JONES v. The STATE.
Appellant, James C. Jones, was convicted by a Dawson County jury of trafficking in methamphetamine on March 6, 1997. Appellant appeals from the trial court's denial of his motion for new trial and his extraordinary motion for new trial. Without challenging the sufficiency of the evidence, appellant raises three enumerations of error.
The evidence at trial showed the following: On December 8, 1994, Agent John Anderson, a deputy with the Dawson County Sheriff's Department assigned to the Appalachian Drug Task Force, obtained and executed a search warrant for appellant's Dawson County residence. The search warrant also authorized agents of the drug task force to search the garage which was located on the premises. When the agents arrived at appellant's residence, appellant was in the garage. In the garage, the agents found a hollowed-out car battery which, according to Agent Anderson, is typically used to hide drugs or valuables; an Igloo cooler bearing a scent of methamphetamine; a four-inch PVC pipe bearing a scent of methamphetamine; digital scales; triple beam scales; and a garbage bag containing jars of methamphetamine powder and two commonly used cutting agents, Inositol powder and Super B vitamin supplement. The garbage bag was found hanging from a door in the garage. Solomon Noble, a forensic chemist with the Georgia Bureau of Investigation (“GBI”), testified at trial that the total weight of the methamphetamine found in appellant's garage exceeded 200 grams.
At trial, appellant asserted an equal access defense, contending that he was no longer able to work in the garage due to a back injury and that the garage was used by other people in the community. The defense called multiple witnesses who were friends and relatives of appellant and who testified that they worked on cars in the garage. Among these witnesses was Johnny Jones, appellant's brother, who testified that he worked on cars in appellant's garage; that appellant was normally present whenever anyone else was using the garage; and that he (Johnny Jones) did not have any knowledge of the methamphetamine found in appellant's garage. Additionally, appellant testified that he was unaware that the methamphetamine was in his garage.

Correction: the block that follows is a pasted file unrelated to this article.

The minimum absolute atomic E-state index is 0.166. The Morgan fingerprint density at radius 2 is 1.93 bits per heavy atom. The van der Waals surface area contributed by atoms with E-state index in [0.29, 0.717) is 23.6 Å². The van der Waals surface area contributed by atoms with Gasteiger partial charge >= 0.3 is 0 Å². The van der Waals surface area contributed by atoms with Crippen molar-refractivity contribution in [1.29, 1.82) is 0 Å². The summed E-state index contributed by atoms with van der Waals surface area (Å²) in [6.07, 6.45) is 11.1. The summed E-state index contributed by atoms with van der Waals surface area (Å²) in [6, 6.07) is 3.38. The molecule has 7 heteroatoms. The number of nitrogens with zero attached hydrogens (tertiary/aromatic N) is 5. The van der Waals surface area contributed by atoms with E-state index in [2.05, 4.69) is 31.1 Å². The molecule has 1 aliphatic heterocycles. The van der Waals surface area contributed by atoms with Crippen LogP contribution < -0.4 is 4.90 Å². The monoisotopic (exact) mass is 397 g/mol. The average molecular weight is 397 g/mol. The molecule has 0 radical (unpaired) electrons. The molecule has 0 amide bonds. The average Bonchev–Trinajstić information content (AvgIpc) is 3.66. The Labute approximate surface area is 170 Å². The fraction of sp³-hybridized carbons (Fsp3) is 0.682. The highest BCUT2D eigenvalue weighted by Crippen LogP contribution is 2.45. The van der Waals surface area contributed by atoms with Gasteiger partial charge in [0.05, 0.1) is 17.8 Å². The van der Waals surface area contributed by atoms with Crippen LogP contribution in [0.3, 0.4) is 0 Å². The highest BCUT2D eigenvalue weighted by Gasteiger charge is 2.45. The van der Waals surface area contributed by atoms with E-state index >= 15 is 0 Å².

In rebuttal, the State called several witnesses, including Lloyd Roebuck, the confidential informant (“CI”) who had given Agent Anderson information concerning the presence of methamphetamine in appellant's garage, leading to Agent Anderson's procurement of the search warrant. Roebuck testified that he had purchased methamphetamine from appellant on December 7, 1994; that later on the same day, he sold part of the methamphetamine he had purchased from appellant to an undercover agent and was arrested; and that, at the time of his arrest, he gave the arresting officers appellant's name as the person from whom he had purchased the methamphetamine and a physical description of appellant.
1. Appellant alleges that the trial court erred in allowing the State to call Roebuck as a witness because his testimony constituted evidence of a separate crime, the character of appellant had not been placed in issue, and the State had not provided notice that it intended to present evidence of a similar transaction.
(a) At trial, appellant's trial counsel initially objected to the testimony of Roebuck, arguing that the State had not provided notice of the State's intention to present evidence of a similar transaction, as required by Uniform Superior Court Rules (“USCR”) 31.1 and 31.3, and that the testimony did not rebut appellant's defense of equal access. The trial court ruled that Roebuck's testimony was admissible and recessed court. After the recess of court, the trial court agreed to hear further argument from defense counsel regarding Roebuck's testimony. Defense counsel stated:
Well, I think what I am going to say makes it easier for [the trial court]. There is this case called Willis versus the State. I don't know if the [c]ourt can find it, 193 Georgia appeals, page 59, paragraph four that this is a case that is pretty similar to this and the last sentence in it is the one that kills the defendant's position in the case․ So my argument as to the introduction of similar crimes and not having been given notice is not, under the law that I found is not valid.
As such, appellant's trial counsel affirmatively waived his objection to the State's failure to provide notice of a similar transaction under USCR 31.1 and 31.3.
(b) Furthermore, even if appellant had not waived such objection, Roebuck's testimony constituted admissible evidence of impeachment and of the crime charged, both of which are outside the scope of USCR 31.1 and 31.3.